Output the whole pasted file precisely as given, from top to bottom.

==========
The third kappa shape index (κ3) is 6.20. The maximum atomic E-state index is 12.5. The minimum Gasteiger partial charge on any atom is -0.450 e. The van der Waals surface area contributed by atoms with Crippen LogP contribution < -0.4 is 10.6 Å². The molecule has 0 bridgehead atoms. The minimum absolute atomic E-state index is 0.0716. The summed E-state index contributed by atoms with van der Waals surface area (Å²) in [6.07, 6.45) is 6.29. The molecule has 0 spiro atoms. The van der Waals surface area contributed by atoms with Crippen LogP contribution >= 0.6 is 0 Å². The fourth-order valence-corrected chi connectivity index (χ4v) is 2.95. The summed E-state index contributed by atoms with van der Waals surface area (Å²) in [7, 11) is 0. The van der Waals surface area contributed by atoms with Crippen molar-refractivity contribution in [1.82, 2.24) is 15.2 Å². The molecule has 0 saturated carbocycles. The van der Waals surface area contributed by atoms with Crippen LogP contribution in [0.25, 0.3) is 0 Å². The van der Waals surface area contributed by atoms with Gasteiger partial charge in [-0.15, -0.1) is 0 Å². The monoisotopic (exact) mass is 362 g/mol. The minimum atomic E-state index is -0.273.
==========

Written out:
The third kappa shape index (κ3) is 6.20. The maximum atomic E-state index is 12.5. The minimum Gasteiger partial charge on any atom is -0.450 e. The van der Waals surface area contributed by atoms with Crippen LogP contribution < -0.4 is 10.6 Å². The molecule has 0 bridgehead atoms. The minimum absolute atomic E-state index is 0.0716. The summed E-state index contributed by atoms with van der Waals surface area (Å²) in [6.07, 6.45) is 6.29. The molecule has 0 spiro atoms. The van der Waals surface area contributed by atoms with Crippen LogP contribution >= 0.6 is 0 Å². The fourth-order valence-corrected chi connectivity index (χ4v) is 2.95. The summed E-state index contributed by atoms with van der Waals surface area (Å²) in [7, 11) is 0. The van der Waals surface area contributed by atoms with Crippen molar-refractivity contribution in [1.82, 2.24) is 15.2 Å². The molecule has 0 saturated carbocycles. The van der Waals surface area contributed by atoms with Crippen LogP contribution in [0.25, 0.3) is 0 Å². The van der Waals surface area contributed by atoms with Gasteiger partial charge in [-0.15, -0.1) is 0 Å². The monoisotopic (exact) mass is 362 g/mol. The minimum atomic E-state index is -0.273.